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Joint task force elimination integration and combined elimination team training in the Republic of Korea.

During exercise Ulchi Focus Lens (UFL) 2007 (conducted in August 2007), the Army's 20th Support Command (SUPCOM) Headquarters and the U.S. Strategic Command Joint Elimination Coordination Element (JECE) strategically deployed to the Republic of Korea (ROK), where together they formed a joint task force for weapons of mass destruction-elimination (JTF-E) operations in support of the Combined Forces Command (CFC). During this same time period, two weapons of mass destruction (WMD) joint response teams from the 110th Technical Escort (TE) battalion deployed to the ROK and led two weeks of combined sensitive-site exploitation (SSE) training with teams from the Chemical Special Forces Battalion, ROK Nuclear, Biological, and Chemical (NBC) Defense Command.

The "National Military Strategy to Combat Weapons of Mass Destruction" defines elimination as "military operations to systematically locate, characterize, secure, disable, and/or destroy a state or non-state [sic] actor's WMD programs and related capabilities in hostile or uncertain environments." (1) More specifically, elimination operations--

* Prevent the looting or capture of WMD and related materials.

* Render harmless or destroy weapons, material, agents, and delivery systems that pose an immediate or direct threat.

* Control documents and other media to prevent further WMD proliferation or regeneration.

CFC ground components lack the specialized teams, equipment, and expertise necessary to exploit the potentially large number of WMD sites in North Korea. Beginning in 2005, CFC and U.S. Forces Korea (USFK) addressed the need to train with a WMD elimination task force in support of combined and joint mission-essential tasks. To fully achieve standards, CFC needed to successfully integrate a JTF-E during an annual exercise, develop a concept of operations, and incorporate JTF-E operations into its plans.

The February 2006 "Quadrennial Defense Review Report" (QDR) directed the following: "Expand the Army's 20th Support Command (CBRNE) [Chemical, Biological, Radiological, Nuclear, and High-Yield Explosives] capabilities to enable it to serve as a Joint Task Force [sic] capable of rapid deployment to command and control WMD Elimination [sic] and site exploitation missions by September 2007." (2) Upon receipt of a combatant command request for forces at the U.S. Joint Forces Command, elements of the 20th SUPCOM, the JECE, and other agencies come together to form the JTF-E headquarters. Although the subordinate units of the JTF-E operation are predominantly Army, some are specialized interagency assets. The JTF-E is not a standing joint task force.

During the February 2006 plenary session of the Counterproliferation Working Group (CPWG), the ROK Ministry of National Defense (MND) and U.S. Office of the Secretary of Defense for Counter-proliferation Policy began discussing the need to integrate a JTF-E into CFC, develop ROK capabilities for internal command and control of elimination operations, and establish specialized teams to conduct SSE. As a result of the CPWG, CFC initiated plans to begin two major partnership-building activities between the United States and ROK. The first initiative involved annual combined WMD SSE team training, and the second involved the integration of the JTF-E headquarters into CFC during UFL 2007.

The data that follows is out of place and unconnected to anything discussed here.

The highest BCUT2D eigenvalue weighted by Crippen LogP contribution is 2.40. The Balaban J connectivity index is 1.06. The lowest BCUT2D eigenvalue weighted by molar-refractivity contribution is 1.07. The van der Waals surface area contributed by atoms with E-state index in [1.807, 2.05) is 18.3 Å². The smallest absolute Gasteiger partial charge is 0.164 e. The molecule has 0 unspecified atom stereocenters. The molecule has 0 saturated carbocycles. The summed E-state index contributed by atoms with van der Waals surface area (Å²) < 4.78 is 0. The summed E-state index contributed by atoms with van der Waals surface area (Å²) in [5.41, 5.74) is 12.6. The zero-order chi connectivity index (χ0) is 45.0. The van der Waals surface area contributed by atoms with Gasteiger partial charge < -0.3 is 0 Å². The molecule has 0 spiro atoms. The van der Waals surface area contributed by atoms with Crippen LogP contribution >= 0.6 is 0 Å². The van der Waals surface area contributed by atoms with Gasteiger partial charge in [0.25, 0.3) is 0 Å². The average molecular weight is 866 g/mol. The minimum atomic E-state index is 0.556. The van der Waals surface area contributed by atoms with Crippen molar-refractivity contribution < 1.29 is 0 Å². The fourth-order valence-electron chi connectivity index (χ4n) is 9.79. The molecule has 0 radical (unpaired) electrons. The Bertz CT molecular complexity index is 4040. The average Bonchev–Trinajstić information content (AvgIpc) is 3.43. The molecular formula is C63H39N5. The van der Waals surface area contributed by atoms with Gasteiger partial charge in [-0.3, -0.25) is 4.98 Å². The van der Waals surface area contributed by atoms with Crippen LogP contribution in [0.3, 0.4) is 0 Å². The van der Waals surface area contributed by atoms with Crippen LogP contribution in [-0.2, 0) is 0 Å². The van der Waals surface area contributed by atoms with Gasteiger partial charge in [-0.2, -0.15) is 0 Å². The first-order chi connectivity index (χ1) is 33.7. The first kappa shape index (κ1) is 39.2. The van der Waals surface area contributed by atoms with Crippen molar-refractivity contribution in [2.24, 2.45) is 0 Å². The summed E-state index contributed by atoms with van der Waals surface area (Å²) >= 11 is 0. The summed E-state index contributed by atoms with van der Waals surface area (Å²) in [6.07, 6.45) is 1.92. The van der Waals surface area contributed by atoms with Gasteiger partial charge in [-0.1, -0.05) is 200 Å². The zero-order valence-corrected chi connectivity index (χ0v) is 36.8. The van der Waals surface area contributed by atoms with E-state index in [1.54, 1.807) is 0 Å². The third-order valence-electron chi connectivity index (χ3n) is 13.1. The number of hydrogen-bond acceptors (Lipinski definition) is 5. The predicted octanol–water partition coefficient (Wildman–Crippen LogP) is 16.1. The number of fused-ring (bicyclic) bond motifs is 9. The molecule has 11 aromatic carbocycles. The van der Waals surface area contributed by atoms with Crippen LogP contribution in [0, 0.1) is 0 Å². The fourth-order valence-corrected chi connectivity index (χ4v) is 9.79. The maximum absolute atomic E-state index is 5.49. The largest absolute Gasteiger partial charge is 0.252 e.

Combined WMD SSE Team Training

For the first iteration of WMD SSE team training, the Defense Threat Reduction Agency provided funding to send 15 soldiers from the ROK NBC Defense Command Chemical Special Forces Battalion to Aberdeen Proving Ground, Maryland, to train with the 22d Chemical Battalion (TE). In September 2006, ROK soldiers, accompanied by the CFC C35 (3) Combating Weapons of Mass Destruction (CWMD) Plans Branch, traveled to Aberdeen Proving Ground and trained with the 22d Chemical Battalion for two weeks. This training marked the beginning of an ongoing effort between the United States and ROK to build ROK capabilities for conducting highly technical SSE missions.

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The second iteration of combined SSE training occurred in August 2007 in conjunction with UFL 2007. Two U.S. joint response teams from the 110th Chemical Battalion (TE) deployed from Fort Lewis, Washington, to the ROK for two weeks of training with the ROK Chemical Special Forces Battalion. The ROK NBC Defense Command, in coordination with the 50th ROK Infantry Division, hosted the training at an urban warfare training site that replicated a small North Korean village. After a week of classes and hands-on training, U.S. Soldiers joined ROK soldiers to form combined SSE teams. During the second week, the combined SSE teams encountered scenarios that involved entry into a sensitive-site facility, the use of a Portable Isotopic Neutron Spectroscopy System to conduct non-intrusive chemical-ordnance assessment for characterization of unexploded chemical munitions, and detailed personnel decontamination following each mission.

The United States and ROK plan to continue this annual training, alternating the location between the two countries. The goal is to build 12 ROK joint response teams with SSE capabilities similar to those of U.S. TE battalions.

JTF-E Integration into CFC

Immediately following the QDR in February 2006, planners from CFC and the 20th SUPCOM began discussing the possibility of using UFL 2007 to conduct the JTF-E initial operational capability validation exercise. In December 2006, planners from the 20th SUPCOM attended the initial CFC planning conference for UFL 2007 and confirmed that this exercise would be the perfect venue for their upcoming validation exercise.